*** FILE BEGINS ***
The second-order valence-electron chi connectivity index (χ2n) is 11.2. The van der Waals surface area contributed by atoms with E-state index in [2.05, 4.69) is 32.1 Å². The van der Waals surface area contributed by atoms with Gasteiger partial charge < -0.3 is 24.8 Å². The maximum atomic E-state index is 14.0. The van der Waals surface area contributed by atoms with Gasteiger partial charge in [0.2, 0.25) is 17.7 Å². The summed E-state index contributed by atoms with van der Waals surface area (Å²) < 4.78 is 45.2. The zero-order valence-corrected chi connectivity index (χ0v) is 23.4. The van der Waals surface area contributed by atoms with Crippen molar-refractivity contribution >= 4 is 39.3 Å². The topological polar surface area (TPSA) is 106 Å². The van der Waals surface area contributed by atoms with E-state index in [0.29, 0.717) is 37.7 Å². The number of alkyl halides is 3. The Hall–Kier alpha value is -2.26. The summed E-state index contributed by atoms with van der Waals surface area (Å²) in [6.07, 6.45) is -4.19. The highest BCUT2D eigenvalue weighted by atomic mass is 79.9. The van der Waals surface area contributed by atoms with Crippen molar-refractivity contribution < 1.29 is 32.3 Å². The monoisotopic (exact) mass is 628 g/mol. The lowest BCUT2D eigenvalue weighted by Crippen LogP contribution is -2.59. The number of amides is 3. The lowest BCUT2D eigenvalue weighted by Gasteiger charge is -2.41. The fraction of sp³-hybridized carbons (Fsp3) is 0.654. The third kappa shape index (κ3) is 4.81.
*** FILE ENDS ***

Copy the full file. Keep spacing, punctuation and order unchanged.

The second-order valence-electron chi connectivity index (χ2n) is 11.2. The van der Waals surface area contributed by atoms with E-state index in [2.05, 4.69) is 32.1 Å². The van der Waals surface area contributed by atoms with Gasteiger partial charge < -0.3 is 24.8 Å². The maximum atomic E-state index is 14.0. The van der Waals surface area contributed by atoms with Gasteiger partial charge in [0.2, 0.25) is 17.7 Å². The summed E-state index contributed by atoms with van der Waals surface area (Å²) < 4.78 is 45.2. The zero-order valence-corrected chi connectivity index (χ0v) is 23.4. The van der Waals surface area contributed by atoms with Crippen molar-refractivity contribution >= 4 is 39.3 Å². The topological polar surface area (TPSA) is 106 Å². The van der Waals surface area contributed by atoms with E-state index in [0.29, 0.717) is 37.7 Å². The number of alkyl halides is 3. The Hall–Kier alpha value is -2.26. The summed E-state index contributed by atoms with van der Waals surface area (Å²) in [6.07, 6.45) is -4.19. The highest BCUT2D eigenvalue weighted by atomic mass is 79.9. The van der Waals surface area contributed by atoms with Crippen molar-refractivity contribution < 1.29 is 32.3 Å². The monoisotopic (exact) mass is 628 g/mol. The lowest BCUT2D eigenvalue weighted by Crippen LogP contribution is -2.59. The number of amides is 3. The lowest BCUT2D eigenvalue weighted by Gasteiger charge is -2.41. The fraction of sp³-hybridized carbons (Fsp3) is 0.654. The third kappa shape index (κ3) is 4.81.